I experienced a small amount of cramping post dose and felt enough fatigue that I took a nap after breakfast this morning, but all in all, it is an uneventful rechallenge thus far. On Thursday I will have my liver enzymes checked at the local lab; to do so is not mandated by trial protocol, but both Dr. Shaw and I will feel better not waiting until next Monday for my weekly blood draw.

Better yet, Alice (Dr. Shaw) called with some additional news this morning. My tumor response from the last chest CT scan had again been reevaluated, and it has jumped from 45% to 62.4%, which is approaching the phenomenal c 70% I experienced on crizotinib. Now that’s what I call a sweet vote of confidence, or as Mary Poppins might say, ‘just a spoonful of sugar helps the medicine go down.”

Cancer, your little vacation is over. We’re back on track.

 

Just desserts

One more week off drug. My enzymes continue their descent, with the AST/SGOT now in the realm of normal with a value of 41 and the ALT/SGPT at 100. It’s the ALT that needs to come down more, but the team is confident that I’ll be there by next Monday. The plan is to rechallenge with LDK 378 at a lower dose of 400 mg (the original dose at which I entered the trial).

Just as Dr. Shaw predicted, the radiology report from my scan reads:  “No significant change in patchy groundglass opacities and mixed attenuation lesion in the left lung, likely corresponding to lung cancer. Stable two 5mm nodules in the right lung. Interlobular septal thickening in the posterior left upper lobe unchanged, likely represent(ing) lymphangitic carcinomatosis. Stable small pleural effusion.”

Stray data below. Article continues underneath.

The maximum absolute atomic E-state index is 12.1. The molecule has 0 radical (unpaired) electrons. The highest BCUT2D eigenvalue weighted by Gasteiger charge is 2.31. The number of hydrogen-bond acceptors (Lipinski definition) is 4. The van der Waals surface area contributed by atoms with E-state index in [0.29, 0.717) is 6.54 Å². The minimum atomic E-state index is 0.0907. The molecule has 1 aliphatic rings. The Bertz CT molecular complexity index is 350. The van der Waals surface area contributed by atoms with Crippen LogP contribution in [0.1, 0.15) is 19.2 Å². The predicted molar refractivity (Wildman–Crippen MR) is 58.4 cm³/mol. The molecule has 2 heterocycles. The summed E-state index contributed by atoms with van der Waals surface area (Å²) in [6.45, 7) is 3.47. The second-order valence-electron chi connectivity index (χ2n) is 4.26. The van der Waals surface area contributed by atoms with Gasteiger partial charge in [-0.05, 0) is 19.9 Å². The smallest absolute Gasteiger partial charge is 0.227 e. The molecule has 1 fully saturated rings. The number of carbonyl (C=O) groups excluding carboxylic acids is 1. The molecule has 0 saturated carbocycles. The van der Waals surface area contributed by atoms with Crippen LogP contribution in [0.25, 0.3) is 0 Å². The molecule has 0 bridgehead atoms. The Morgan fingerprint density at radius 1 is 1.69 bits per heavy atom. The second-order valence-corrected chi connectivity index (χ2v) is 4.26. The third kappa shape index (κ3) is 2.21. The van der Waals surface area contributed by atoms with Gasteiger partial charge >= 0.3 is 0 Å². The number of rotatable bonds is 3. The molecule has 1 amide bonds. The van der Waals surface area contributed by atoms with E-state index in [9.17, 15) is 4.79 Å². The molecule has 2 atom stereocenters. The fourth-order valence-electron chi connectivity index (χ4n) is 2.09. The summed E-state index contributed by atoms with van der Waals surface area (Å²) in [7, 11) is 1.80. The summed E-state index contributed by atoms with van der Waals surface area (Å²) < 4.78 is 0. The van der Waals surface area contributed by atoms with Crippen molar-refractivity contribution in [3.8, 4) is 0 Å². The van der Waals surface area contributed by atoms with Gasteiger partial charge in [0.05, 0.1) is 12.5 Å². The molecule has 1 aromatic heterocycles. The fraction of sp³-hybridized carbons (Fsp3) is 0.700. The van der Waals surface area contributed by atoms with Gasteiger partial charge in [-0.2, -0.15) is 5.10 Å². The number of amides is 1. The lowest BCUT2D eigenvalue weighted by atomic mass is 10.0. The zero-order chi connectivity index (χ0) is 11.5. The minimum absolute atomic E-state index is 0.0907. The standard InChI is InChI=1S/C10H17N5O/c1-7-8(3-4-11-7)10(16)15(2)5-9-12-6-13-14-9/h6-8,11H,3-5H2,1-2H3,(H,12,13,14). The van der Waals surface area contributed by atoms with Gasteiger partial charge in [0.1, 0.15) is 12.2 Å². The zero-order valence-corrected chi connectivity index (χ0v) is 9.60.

Lots of stables and a sprinkling of likely as well–likely connoting a pleasing if unlikely lack of certainty. I’ll just run with it…

I am just about done with the course of antibiotics and I feel the infection has cleared up. However, I am experiencing some new shortness of breath and  Alice (Dr. Shaw) confirmed a wheeze in my left lung. Trouble maker, that one (the lung, not Alice). I’d like to believe I’ve just fallen out of shape as I’ve not been walking the past two weeks. I did ask about the possibility of a flare in my cancer while I’m off drug; a phenomenon that has been document in the wash out period for patients coming off tyrosine kinase inhibitors (targeted therapy for EGFR positive cancers). The answer was yes, it is possible but, she felt, unlikely. I can’t help myself. Some people are more comfortable with less information, some of us want to hear it all; the good, the bad and the ugly.